This is one of my, 13 year old daughters favorite songs, and i just heard it for the first time. I was shocked that the one disney star that i thought had it all together was advertising herself for sex in a very subtle way.
That was the question on everyone's mind after Selena Gomez's new song "Come & Get It" was leaked … and then hurriedly released. And, really, with lyrics like these, you can understand how that interpretation of the song might quickly gain traction: "You ain't gotta worry," Gomez begins, striking a beguilingly, Rihanna-like pose, with just a hint of a faux Jamaican accent creeping through. "It's an open invitation/I'll be sittin' right here, real patient/All day, all night, I'll be waitin' standby/Can't stop because I love it, hate the way I love you/All day, all night, maybe I'm addicted for life, no lie."
Gomez, however, didn't wait long to dispel that interpretation—much to the relief, I'm sure, of throngs of young female Bieber fans everywhere. In an interview with Ryan Seacrest on his daily radio program, she clarified the song's intent: "Honestly, to be 100% real, it's not really about a specific person. The reason why I wanted this to be the first single was because it exudes … confidence and strength, and that is something I'm willing to share with the world. That's the place I want to be in, and I want to represent something good and be a good example, so I think it's fun."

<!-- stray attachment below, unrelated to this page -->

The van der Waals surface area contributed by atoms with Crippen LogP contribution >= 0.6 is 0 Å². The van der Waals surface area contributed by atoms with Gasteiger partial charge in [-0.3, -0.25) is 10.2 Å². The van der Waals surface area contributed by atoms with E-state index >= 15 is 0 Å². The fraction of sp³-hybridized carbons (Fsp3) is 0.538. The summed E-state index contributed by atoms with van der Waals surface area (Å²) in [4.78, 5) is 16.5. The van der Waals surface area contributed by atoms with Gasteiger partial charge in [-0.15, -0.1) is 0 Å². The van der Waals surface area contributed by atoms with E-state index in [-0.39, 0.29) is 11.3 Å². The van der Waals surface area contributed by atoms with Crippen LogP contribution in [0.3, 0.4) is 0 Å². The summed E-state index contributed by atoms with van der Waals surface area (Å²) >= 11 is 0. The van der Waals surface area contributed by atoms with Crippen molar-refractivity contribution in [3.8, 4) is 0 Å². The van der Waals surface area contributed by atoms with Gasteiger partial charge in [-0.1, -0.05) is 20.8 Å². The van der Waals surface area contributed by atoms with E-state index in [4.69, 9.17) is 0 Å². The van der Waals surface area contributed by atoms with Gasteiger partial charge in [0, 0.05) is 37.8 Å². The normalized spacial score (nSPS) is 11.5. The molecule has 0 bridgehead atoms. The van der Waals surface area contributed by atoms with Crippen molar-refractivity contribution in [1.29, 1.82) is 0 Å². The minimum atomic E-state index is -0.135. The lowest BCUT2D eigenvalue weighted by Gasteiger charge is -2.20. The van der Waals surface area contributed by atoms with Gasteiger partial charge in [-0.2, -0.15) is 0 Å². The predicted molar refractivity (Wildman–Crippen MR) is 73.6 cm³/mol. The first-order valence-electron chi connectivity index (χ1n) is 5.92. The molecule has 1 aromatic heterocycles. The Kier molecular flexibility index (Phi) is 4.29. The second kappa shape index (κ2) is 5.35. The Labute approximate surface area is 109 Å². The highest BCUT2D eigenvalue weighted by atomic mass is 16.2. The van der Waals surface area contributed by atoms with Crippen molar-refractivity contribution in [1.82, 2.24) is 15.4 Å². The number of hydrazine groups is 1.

Evaluating the song on her own terms, then, does "Come & Get It" offer something "good" for Gomez's superfans (called "Selenators")? Well, it all depends upon how you interpret the word It in the title.
If the It in question is heard as merely a romantic relationship, as many of the song's lyrics hint, "Come and Get It" offers a relatively harmless (if fluffy) take on 21st-century romance.
"You got the kind of love that I want, let me get that," Gomez coos, "And baby, once I get it, I'm yours, no take backs/Gon' love you for life, I ain't leaving your side." And note that Gomez's promise to love someone faithfully for life is refreshingly positive here—a "good example," as she puts it.
But the flirty nature of the song yields another interpretation for the It in question: sex. And if not actual sex, then some of that physical stuff leading up to sex. This will certainly be the interpretation in dance clubs the world over as Selena asserts, "I'm not too shy to show you I love you, I got no regrets/ … When you're ready, come and get it."
We also have to grapple a bit with these lines: "This love will be the death of me, be I know I'll die happily." Romeo and Juliet notwithstanding, any time a young artist starts equating the perfect romance with death, it should give us pause.
Selena's definitely sporting a lot of sass and spunk these days. And she's delivering a sound and attitude that find her moving away from her Wizards of Waverly Place launching pad at Disney and closer to the kind of adult image she's all too quickly transitioning into (a well-trodden path, to be sure).
"Come & Get It" obviously doesn't go nearly as far as her recent starring turn in the R-rated film Spring Breakers did. But that doesn't convince me its messages are ultimately quite as good as Gomez thinks they are